While not produced by the News division, "BET 30: Moments and Movements," was to include "a look at 'police brutality' through the eyes of Rodney King; 'the September 11 attacks' from the personal insight of Melodie Homer, widow of one of the pilots of Flight 93;" and explore "hip-hop’s commercial rise from the perspective of rap icon Jay-Z. From the effect the Cosby family had in American households to Obama’s meteoric rise to Spike Lee and the emergence of black filmmakers to the crack and HIV/AIDS epidemics devastating urban communities."
Isaac Lee, president of news for Univision, "who's been on the job barely a week, told a Produ.com reporter the Spanish-language network will start a 24-hr news channel," Veronica Villafañe reported Friday for her Media Moves site.
" 'I don't know how quickly we'll do it or when it will launch, but it is one of our most important projects. I think it will be very successful because the platform we have at Univision to pull it off is spectacular,' he said during the interview.
"He said he plans to bring about a 'revolution' to Univision, focusing on the expansion of new media and social networks, with the intention of furthering the network's growth."
Univision spokeswoman Monica Talan confirmed Monday that "the company is evaluating many projects and opportunities."
- Update: FCC Passes Net Neutrality Rules
"The chairman of the Federal Communications Commission appears to have the votes he needs to pass new rules for net neutrality," Brian Stelter reported for the New York Times.
"Net neutrality — which broadly speaking is an effort to ensure open access to Web sites and online services — is on the agenda of an F.C.C. meeting Tuesday in Washington."
In a commentary on the Huffington Post, Sen. Al Franken, D-Minn., said, "The good news is that the Federal Communications Commission has the power to issue regulations that protect net neutrality. The bad news is that draft regulations written by FCC Chairman Julius Genachowski don't do that at all. They're worse than nothing."
Ivan Roman, executive director of the National Association of Hispanic Journalists, said on his Facebook page on Monday, "Agree 100 percent with Franken on this and so [do] NAHJ and UNITY Journalists of Color. The FCC could on Tuesday change the rules of the game on the Internet, allow discrimination against competitors and smaller entrepreneurs with less money than large corporations, and gut the openness and freedom of the internet so companies can make even more profit. Allowing this would repeat the mistakes of the past [when media, regardless of the new platform or technology that came along, shut out, ignored and discriminated against the poor and communities of color.]
". . . It looks like the FCC will betray those of us who want and need a truly free and open internet, and will approve fake net neutrality rules tomorrow. President Obama's pledge for net neutrality wasn't enough to counter lobbyists flooding the FCC, which seemed more bent on negotiating rather than regulating. The fight goes on!"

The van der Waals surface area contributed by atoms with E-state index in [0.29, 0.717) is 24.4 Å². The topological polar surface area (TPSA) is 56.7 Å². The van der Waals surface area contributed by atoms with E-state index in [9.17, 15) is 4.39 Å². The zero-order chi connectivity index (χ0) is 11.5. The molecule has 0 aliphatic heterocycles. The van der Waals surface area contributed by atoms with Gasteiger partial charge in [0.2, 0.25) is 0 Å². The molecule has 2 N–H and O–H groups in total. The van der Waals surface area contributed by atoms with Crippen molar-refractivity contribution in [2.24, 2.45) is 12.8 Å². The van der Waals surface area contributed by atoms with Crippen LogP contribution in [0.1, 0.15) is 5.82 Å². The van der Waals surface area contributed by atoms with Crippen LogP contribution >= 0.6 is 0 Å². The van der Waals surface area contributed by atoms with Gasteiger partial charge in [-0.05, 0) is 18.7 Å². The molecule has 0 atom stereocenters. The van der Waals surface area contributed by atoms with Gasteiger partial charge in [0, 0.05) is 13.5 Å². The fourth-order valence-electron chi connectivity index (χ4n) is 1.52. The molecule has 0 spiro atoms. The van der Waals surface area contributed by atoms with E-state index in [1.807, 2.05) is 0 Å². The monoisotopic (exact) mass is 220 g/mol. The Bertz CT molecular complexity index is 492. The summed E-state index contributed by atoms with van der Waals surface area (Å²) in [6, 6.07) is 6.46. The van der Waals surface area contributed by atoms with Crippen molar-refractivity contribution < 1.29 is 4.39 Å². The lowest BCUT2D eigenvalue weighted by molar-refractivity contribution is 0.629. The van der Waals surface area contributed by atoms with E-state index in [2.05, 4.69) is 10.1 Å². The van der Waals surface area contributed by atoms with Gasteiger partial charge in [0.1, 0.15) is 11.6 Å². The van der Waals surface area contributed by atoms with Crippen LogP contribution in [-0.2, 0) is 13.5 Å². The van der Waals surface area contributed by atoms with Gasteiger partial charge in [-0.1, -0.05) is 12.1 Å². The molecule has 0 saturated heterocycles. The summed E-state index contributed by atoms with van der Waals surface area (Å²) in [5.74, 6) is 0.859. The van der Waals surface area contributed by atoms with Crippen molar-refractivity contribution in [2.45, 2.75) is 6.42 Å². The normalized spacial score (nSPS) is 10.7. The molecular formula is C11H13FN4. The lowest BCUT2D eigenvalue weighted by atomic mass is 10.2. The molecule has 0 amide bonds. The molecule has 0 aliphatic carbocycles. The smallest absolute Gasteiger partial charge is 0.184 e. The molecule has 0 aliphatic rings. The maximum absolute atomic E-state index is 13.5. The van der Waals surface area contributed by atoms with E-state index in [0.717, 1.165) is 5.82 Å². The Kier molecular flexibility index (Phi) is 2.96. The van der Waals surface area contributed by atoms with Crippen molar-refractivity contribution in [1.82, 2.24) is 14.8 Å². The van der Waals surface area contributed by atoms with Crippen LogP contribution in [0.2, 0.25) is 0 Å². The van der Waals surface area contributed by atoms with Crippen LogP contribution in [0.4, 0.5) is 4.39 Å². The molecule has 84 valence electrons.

Stelter wrote that Genachowski "outlined a framework for net neutrality earlier this month, touching off a debate about the role of the government in regulating Internet access.
"As it stands now, the order would prohibit the blocking of any Web sites, applications or devices by fixed-line broadband Internet providers like Comcast and EarthLink, essentially forbidding the providers from picking winners and losers on behalf of consumers, F.C.C. officials said Monday.
"The F.C.C. officials also said that the order would broaden the government’s enforcement powers over broadband."
- John Eggerton, Broadcasting & Cable: Clyburn Supports Network Neutrality Vote
"The Senate on Saturday passed the Local Community Radio Act. That followed the passage of the bill in the House on Friday, and the bill will now go to President Obama for his signature, opening the way for potentially thousands more low-power FM stations," RadioInk reported on Saturday.
". . . The Prometheus Radio Project, which held a protest earlier this week outside NAB headquarters urging the organization to drop its opposition, was delighted by the bill's passage, though it said the amendments 'will require some further work at the FCC,' the story continued, referring to the National Association of Broadcasters.
"The group's Pete Tridish said, 'A town without a community radio station is like a town without a library. Many a small town dreamer — starting with a few friends and bake sale cash — has successfully launched a low-power station, and built these tiny channels into vibrant town institutions that spotlight school board elections, breathe life into the local music scene, allow people to communicate in their native languages, and give youth an outlet to speak.' "
President Obama signs the fruits of his tax-cut compromise with congressional Republicans on Friday, saying it would prevent tax increases on the middle class, grow the economy and maintain lifelines for millions of the unemployed. It also maintains tax cuts for the wealthy. (Credit: Chuck Kennedy/White House)
"Liberal Democrats remain strong supporters of President Obama, but their approval of the job he is doing has fallen noticeably since the midterm elections," Jeffrey M. Jones reported for the Gallup Organization on Thursday. "For the first time, it dropped below 80% in the week after the announcement of the tax deal he brokered with congressional Republicans."